• [Line 45] Displays into the serial monitor a variable 'hallsensor' that implements 'analogRead' to obtain information from the hall effect senor as the program is being ran.

Purpose of the delay() parameter

  • The purpose of the delay() parameter is to vary the response time of data collection that is received from the hall effect sensor.

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Sub-Steps:

  1. Input Arduino code in Arduino application.

Step 3: Matlab Code (HallRT File)

Picture of Matlab Code (HallRT File)

-Method of data receipt - [Figure 3: Line 77]

  • Obtaining data from the ArduinoStep

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Sub-Steps:

  1. Input Matlab code is above figures, save in HallRT file.

Step 4: Matlab Code (thresh_analyze)

Picture of Matlab Code (thresh_analyze)

Method of counting peaks[Figure 2: Lines 45-53]

  • The usage of the flag in this Matlab code is so that once the for loop stumbles onto an 'aRval' that is larger than the pre-set 'thresh' value count will increase by one, the peak will be marked by an asterisks, and the if-statement [Line 45-50] will break because flag = 1. The second if-statement with a flag [Line 51-53] indicates that once the peak is met and the values begin to decline around the peak, then flag = 0 and the for loop continues to search for more peaks.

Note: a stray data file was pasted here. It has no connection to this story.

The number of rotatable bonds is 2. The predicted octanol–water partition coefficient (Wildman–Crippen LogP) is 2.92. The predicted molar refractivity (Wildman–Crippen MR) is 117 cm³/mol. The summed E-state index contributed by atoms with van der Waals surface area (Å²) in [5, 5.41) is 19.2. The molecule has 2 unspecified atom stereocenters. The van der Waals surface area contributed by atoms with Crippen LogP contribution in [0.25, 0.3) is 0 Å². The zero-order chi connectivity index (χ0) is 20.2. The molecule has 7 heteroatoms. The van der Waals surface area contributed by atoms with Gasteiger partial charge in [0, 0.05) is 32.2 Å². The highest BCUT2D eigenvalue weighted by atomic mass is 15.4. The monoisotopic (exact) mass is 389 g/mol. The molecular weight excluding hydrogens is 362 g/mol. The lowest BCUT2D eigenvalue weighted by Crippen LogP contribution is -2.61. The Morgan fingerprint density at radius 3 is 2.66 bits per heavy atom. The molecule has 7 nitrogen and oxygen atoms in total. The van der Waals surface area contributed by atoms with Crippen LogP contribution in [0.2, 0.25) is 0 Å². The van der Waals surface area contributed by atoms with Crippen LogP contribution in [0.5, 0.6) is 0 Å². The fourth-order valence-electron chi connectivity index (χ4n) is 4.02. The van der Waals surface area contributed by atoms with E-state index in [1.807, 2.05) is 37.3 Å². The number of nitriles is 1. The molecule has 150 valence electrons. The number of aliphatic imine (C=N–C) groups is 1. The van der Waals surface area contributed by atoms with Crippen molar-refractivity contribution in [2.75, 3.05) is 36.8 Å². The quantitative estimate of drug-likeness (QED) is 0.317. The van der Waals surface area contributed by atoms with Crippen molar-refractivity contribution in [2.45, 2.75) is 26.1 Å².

• Parameters/Necessary Values:
    • 'aRval': The collected data from a trial run.
    • 'thresh': A chosen value to indicate anything above it in aRval as a peak.

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Sub-Steps:

  1. Create a second Matlab file "thresh_analyze".